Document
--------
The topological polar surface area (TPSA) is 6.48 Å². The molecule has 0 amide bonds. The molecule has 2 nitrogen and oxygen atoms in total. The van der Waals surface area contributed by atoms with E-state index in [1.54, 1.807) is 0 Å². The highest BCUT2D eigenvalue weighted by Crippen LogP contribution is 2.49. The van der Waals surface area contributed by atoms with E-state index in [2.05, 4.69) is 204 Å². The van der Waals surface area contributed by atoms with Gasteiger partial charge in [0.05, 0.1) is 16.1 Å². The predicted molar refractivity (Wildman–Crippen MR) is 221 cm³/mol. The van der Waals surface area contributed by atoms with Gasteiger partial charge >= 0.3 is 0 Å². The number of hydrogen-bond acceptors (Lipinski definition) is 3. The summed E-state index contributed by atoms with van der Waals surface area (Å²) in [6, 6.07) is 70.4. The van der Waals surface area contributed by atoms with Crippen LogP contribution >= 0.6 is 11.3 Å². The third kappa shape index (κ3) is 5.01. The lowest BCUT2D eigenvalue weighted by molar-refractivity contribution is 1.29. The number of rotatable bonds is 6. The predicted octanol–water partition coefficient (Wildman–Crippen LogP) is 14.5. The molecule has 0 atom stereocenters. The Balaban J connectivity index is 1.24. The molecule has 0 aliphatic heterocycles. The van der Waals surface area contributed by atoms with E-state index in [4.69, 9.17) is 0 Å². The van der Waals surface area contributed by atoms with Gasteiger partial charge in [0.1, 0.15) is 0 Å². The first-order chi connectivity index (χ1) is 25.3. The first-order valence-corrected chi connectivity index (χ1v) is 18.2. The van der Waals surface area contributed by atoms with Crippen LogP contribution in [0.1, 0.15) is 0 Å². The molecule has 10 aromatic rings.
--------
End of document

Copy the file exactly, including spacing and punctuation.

The topological polar surface area (TPSA) is 6.48 Å². The molecule has 0 amide bonds. The molecule has 2 nitrogen and oxygen atoms in total. The van der Waals surface area contributed by atoms with E-state index in [1.54, 1.807) is 0 Å². The highest BCUT2D eigenvalue weighted by Crippen LogP contribution is 2.49. The van der Waals surface area contributed by atoms with E-state index in [2.05, 4.69) is 204 Å². The van der Waals surface area contributed by atoms with Gasteiger partial charge in [0.05, 0.1) is 16.1 Å². The predicted molar refractivity (Wildman–Crippen MR) is 221 cm³/mol. The van der Waals surface area contributed by atoms with Gasteiger partial charge >= 0.3 is 0 Å². The number of hydrogen-bond acceptors (Lipinski definition) is 3. The summed E-state index contributed by atoms with van der Waals surface area (Å²) in [6, 6.07) is 70.4. The van der Waals surface area contributed by atoms with Crippen LogP contribution >= 0.6 is 11.3 Å². The third kappa shape index (κ3) is 5.01. The lowest BCUT2D eigenvalue weighted by molar-refractivity contribution is 1.29. The number of rotatable bonds is 6. The predicted octanol–water partition coefficient (Wildman–Crippen LogP) is 14.5. The molecule has 0 atom stereocenters. The Balaban J connectivity index is 1.24. The molecule has 0 aliphatic heterocycles. The van der Waals surface area contributed by atoms with E-state index in [4.69, 9.17) is 0 Å². The van der Waals surface area contributed by atoms with Gasteiger partial charge in [0.1, 0.15) is 0 Å². The first-order chi connectivity index (χ1) is 25.3. The first-order valence-corrected chi connectivity index (χ1v) is 18.2. The van der Waals surface area contributed by atoms with Crippen LogP contribution in [0.1, 0.15) is 0 Å². The molecule has 10 aromatic rings.